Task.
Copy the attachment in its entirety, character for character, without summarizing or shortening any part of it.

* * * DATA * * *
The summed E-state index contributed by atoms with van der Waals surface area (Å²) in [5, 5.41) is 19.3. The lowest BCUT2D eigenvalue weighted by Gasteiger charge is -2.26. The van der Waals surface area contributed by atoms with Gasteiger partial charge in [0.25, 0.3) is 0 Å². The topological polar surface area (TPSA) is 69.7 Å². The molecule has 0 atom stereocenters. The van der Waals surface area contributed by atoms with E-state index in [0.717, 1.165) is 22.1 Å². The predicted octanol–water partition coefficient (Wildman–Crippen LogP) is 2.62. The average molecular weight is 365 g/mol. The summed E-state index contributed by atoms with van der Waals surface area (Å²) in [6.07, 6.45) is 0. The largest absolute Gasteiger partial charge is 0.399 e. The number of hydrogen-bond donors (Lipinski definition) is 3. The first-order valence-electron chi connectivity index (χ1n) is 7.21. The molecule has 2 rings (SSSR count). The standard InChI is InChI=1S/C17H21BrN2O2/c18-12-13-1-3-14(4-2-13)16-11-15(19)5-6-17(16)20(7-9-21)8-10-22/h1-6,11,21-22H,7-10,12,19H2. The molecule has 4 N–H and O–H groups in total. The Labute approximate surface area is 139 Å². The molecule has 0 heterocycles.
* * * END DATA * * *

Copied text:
The summed E-state index contributed by atoms with van der Waals surface area (Å²) in [5, 5.41) is 19.3. The lowest BCUT2D eigenvalue weighted by Gasteiger charge is -2.26. The van der Waals surface area contributed by atoms with Gasteiger partial charge in [0.25, 0.3) is 0 Å². The topological polar surface area (TPSA) is 69.7 Å². The molecule has 0 atom stereocenters. The van der Waals surface area contributed by atoms with E-state index in [0.717, 1.165) is 22.1 Å². The predicted octanol–water partition coefficient (Wildman–Crippen LogP) is 2.62. The average molecular weight is 365 g/mol. The summed E-state index contributed by atoms with van der Waals surface area (Å²) in [6.07, 6.45) is 0. The largest absolute Gasteiger partial charge is 0.399 e. The number of hydrogen-bond donors (Lipinski definition) is 3. The first-order valence-electron chi connectivity index (χ1n) is 7.21. The molecule has 2 rings (SSSR count). The standard InChI is InChI=1S/C17H21BrN2O2/c18-12-13-1-3-14(4-2-13)16-11-15(19)5-6-17(16)20(7-9-21)8-10-22/h1-6,11,21-22H,7-10,12,19H2. The molecule has 4 N–H and O–H groups in total. The Labute approximate surface area is 139 Å². The molecule has 0 heterocycles.